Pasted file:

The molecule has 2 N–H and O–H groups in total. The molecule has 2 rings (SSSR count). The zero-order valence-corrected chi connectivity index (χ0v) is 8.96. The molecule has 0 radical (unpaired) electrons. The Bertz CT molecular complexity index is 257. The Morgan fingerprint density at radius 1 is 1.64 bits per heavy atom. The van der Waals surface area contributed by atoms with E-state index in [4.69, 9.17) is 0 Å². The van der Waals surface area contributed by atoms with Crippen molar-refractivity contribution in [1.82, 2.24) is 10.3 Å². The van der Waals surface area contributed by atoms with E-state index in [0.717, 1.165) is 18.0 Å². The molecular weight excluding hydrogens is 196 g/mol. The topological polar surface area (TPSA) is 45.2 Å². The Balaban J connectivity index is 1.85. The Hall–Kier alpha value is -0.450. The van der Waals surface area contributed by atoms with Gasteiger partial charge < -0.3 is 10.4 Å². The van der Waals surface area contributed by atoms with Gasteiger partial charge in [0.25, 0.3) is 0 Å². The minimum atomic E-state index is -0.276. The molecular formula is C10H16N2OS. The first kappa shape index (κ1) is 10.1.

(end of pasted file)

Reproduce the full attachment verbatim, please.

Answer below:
The molecule has 2 N–H and O–H groups in total. The molecule has 2 rings (SSSR count). The zero-order valence-corrected chi connectivity index (χ0v) is 8.96. The molecule has 0 radical (unpaired) electrons. The Bertz CT molecular complexity index is 257. The Morgan fingerprint density at radius 1 is 1.64 bits per heavy atom. The van der Waals surface area contributed by atoms with E-state index in [4.69, 9.17) is 0 Å². The van der Waals surface area contributed by atoms with Crippen molar-refractivity contribution in [1.82, 2.24) is 10.3 Å². The van der Waals surface area contributed by atoms with E-state index in [0.717, 1.165) is 18.0 Å². The molecular weight excluding hydrogens is 196 g/mol. The topological polar surface area (TPSA) is 45.2 Å². The Balaban J connectivity index is 1.85. The Hall–Kier alpha value is -0.450. The van der Waals surface area contributed by atoms with Gasteiger partial charge < -0.3 is 10.4 Å². The van der Waals surface area contributed by atoms with Gasteiger partial charge in [0.25, 0.3) is 0 Å². The minimum atomic E-state index is -0.276. The molecular formula is C10H16N2OS. The first kappa shape index (κ1) is 10.1.